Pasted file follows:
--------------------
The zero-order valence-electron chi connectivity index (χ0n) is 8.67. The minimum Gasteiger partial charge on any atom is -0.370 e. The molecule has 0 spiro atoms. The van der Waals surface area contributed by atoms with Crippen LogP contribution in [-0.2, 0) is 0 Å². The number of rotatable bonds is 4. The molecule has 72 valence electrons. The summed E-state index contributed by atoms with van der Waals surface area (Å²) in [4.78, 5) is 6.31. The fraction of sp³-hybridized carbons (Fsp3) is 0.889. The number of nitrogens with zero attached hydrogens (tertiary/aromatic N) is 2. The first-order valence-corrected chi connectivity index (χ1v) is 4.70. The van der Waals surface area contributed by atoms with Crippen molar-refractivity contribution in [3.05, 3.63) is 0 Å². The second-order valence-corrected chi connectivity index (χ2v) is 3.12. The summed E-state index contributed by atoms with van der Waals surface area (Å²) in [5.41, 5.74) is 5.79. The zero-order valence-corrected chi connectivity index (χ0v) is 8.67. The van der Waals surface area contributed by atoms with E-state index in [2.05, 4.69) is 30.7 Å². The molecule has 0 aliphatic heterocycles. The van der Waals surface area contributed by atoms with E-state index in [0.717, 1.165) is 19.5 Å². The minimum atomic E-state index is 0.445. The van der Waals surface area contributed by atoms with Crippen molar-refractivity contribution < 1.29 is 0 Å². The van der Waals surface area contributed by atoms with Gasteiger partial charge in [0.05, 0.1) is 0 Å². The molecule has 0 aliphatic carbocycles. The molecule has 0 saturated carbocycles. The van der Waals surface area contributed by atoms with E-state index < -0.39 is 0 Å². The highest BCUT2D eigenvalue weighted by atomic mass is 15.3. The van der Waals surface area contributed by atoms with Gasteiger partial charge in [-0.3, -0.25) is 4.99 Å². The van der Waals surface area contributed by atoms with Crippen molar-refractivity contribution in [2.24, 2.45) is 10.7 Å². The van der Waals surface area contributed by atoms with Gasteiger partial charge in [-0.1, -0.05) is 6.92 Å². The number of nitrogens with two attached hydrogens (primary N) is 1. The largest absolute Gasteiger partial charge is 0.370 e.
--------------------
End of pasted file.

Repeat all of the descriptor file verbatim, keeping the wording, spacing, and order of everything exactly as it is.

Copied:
The zero-order valence-electron chi connectivity index (χ0n) is 8.67. The minimum Gasteiger partial charge on any atom is -0.370 e. The molecule has 0 spiro atoms. The van der Waals surface area contributed by atoms with Crippen LogP contribution in [-0.2, 0) is 0 Å². The number of rotatable bonds is 4. The molecule has 72 valence electrons. The summed E-state index contributed by atoms with van der Waals surface area (Å²) in [4.78, 5) is 6.31. The fraction of sp³-hybridized carbons (Fsp3) is 0.889. The number of nitrogens with zero attached hydrogens (tertiary/aromatic N) is 2. The first-order valence-corrected chi connectivity index (χ1v) is 4.70. The van der Waals surface area contributed by atoms with Crippen molar-refractivity contribution in [3.05, 3.63) is 0 Å². The second-order valence-corrected chi connectivity index (χ2v) is 3.12. The summed E-state index contributed by atoms with van der Waals surface area (Å²) in [5.41, 5.74) is 5.79. The zero-order valence-corrected chi connectivity index (χ0v) is 8.67. The van der Waals surface area contributed by atoms with E-state index in [2.05, 4.69) is 30.7 Å². The molecule has 0 aliphatic heterocycles. The van der Waals surface area contributed by atoms with E-state index in [0.717, 1.165) is 19.5 Å². The minimum atomic E-state index is 0.445. The van der Waals surface area contributed by atoms with Crippen molar-refractivity contribution < 1.29 is 0 Å². The van der Waals surface area contributed by atoms with Gasteiger partial charge in [0.05, 0.1) is 0 Å². The molecule has 0 aliphatic carbocycles. The molecule has 0 saturated carbocycles. The van der Waals surface area contributed by atoms with E-state index < -0.39 is 0 Å². The highest BCUT2D eigenvalue weighted by atomic mass is 15.3. The van der Waals surface area contributed by atoms with Gasteiger partial charge in [-0.3, -0.25) is 4.99 Å². The van der Waals surface area contributed by atoms with Crippen molar-refractivity contribution in [2.24, 2.45) is 10.7 Å². The van der Waals surface area contributed by atoms with Gasteiger partial charge in [-0.1, -0.05) is 6.92 Å². The number of nitrogens with two attached hydrogens (primary N) is 1. The largest absolute Gasteiger partial charge is 0.370 e.